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“Half this unit is about to die”: COVID-19 ravages U.S. prisons

Many of us, myself included, are sitting at home right now in the midst of this pandemic, practicing self-isolation. People across the U.S. and around the world are struggling emotionally, financially, and physically as a result of COVID-19, facing the constant and looming threat of severe illness.

As you swipe through social media, news stories, and notifications, you will likely see messages urging others to stay home and practice social distancing—even going so far as to shame others for not doing something so seemingly simple. The government and health officials nearly everywhere are encouraging self isolation above all else, and are preaching the mantra that it is necessary to “flatten the curve.”

Despite all of this, there seems to be one aspect of this crisis that the government either hasn’t considered, or simply just does not care about.

Recently, a video surfaced on social media, taken inside the Federal Correctional Institution in Elkton, Ohio. It features an interview with an unnamed masked inmate describing his surroundings and the current situation in the prison at which he is serving his sentence. In perhaps one of the most jarring clips from the video, he flips the camera around to show another inmate, about 3-4 feet away from him and coughing. “This motherfucker is over here dying from corona,” he describes. “They got this motherfucker in my room. How the fuck am I supposed to live?” He proceeds to inform us that his third cellmate also has coronavirus and that he himself is symptomatic.

According to reporting by Politico on a class action lawsuit brought against the prison in a courtroom in Cleveland, District Attorney Judge James Gwin noted that “six inmates there infected with the virus have died in recent weeks, with 52 inmates confirmed infected and 48 staff — the highest number of staff infections of any federal prison in the country.” Furthermore, out of 2,400 inmates at Elkton, less than 100 had been tested for the virus. Gwin’s decision to order the transfer and release of some inmates came just a couple days after a federal judge in Louisiana rejected a similar class action lawsuit brought against a prison in Oakdale. The Oakdale prison had seen seven recorded deaths, with 21 inmates and 22 staffers having tested positive for COVID-19 so far.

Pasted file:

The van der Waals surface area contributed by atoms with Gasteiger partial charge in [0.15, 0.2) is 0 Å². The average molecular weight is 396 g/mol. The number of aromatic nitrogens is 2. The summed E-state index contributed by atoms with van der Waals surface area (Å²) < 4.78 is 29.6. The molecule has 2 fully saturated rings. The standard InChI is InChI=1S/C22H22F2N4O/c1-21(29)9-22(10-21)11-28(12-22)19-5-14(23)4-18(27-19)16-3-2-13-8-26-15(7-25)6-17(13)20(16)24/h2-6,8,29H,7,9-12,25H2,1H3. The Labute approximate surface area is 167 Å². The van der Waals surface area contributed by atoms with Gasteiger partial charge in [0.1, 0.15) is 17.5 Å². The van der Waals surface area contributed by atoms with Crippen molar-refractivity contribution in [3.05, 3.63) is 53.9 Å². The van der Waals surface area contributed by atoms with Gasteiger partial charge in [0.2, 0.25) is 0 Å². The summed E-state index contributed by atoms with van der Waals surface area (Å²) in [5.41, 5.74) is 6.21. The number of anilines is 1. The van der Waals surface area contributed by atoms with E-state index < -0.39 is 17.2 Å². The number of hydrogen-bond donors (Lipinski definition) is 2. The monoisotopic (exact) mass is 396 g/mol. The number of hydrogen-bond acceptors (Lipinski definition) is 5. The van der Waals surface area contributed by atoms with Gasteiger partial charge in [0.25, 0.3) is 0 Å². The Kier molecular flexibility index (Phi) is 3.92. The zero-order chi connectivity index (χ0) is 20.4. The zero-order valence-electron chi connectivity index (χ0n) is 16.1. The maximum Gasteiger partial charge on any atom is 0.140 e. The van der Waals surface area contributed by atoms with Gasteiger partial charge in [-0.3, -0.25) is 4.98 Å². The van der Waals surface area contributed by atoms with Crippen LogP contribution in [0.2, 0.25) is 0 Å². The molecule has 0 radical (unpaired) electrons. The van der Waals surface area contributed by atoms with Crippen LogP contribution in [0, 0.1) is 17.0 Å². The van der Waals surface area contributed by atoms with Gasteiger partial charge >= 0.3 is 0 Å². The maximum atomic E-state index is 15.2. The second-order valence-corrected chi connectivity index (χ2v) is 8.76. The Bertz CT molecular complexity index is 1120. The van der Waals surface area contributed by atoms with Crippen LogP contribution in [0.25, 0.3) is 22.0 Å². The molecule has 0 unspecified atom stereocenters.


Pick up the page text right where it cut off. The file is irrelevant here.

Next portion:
The federal government fought against both cases, “warning that mass releases could endanger public safety.” U.S. Attorney General William Barr’s Bureau of Prisons has released just 1,440 nationwide inmates during the pandemic.

Throughout the video, the inmate shows multiple other prisoners, curled up on cots, covered in blankets, and desperately struggling to breathe. No medical supplies, no medications, and no medical personnel can be found in the video. He goes on to say, “they literally gave us these masks, like, and said ‘good luck.’”

According to the inmate, there has been no effort made to isolate sick inmates. As a result, the illness is spreading rapidly through the prison walls. On one such occasion in which there was a nurse present, the inmate recalled the nurse telling him: “Be prepared, half this unit is about to die.”

Designed to help—or at least give the illusion of it—there are programs that allow certain healthy inmates to return home during this time. Gwin emphasized that in his order, he was not endorsing a mass release of prisoners, but rather a process of finding which inmates are “eligible for various programs that would get them out of the facility, such as compassionate release, home confinement, parole or furlough.” He has prioritized the elderly, and those with pre-existing medical conditions that puts them at higher risk for coronavirus.

The inmate describes a vague, confusing experience when trying to participate. “I went to talk to these motherfuckers to get on home confinement,” he says. “But they're not gonna let us on home confinement. Why? Because they gotta make money off of us, cause they're not gonna make any money if we're at home.” Despite a massive international health crisis that is costing thousands their lives, profit still seems to be the main concern for prison establishments and governing bodies.

This phenomenon is not-so-coincidentally mirrored in President Trump’s prioritization of the economic effects of coronavirus over American citizens’ health. Despite the fact that human beings are quite literally dying, the government refuses to prioritize the lives of inmates in prisons, who are uniquely vulnerable to getting sick without access to medical care. This becomes even more evident later in the video when the inmate flips the camera to show the outdoor basketball court, on which a massive black tent is arranged. He informs the camera that after inmates die, this is where the bodies are dumped and abandoned.

It is no secret that there is an extreme stigma around convicted felons and anyone who has served time in our society. Today, this stigma has reared its ugly head, and in doing so is costing hundreds of people their lives. As the inmate said in his own words, the government and the prison system are quite literally “leaving us in here to die” in favor of prioritizing “more important” members of society.

Meagan Keefe is a second-year C.L.E.G. major in the School of Public Affairs. She is an Editor for Campus Affairs for the Agora.

Image courtesy WKBN, Creative Commons

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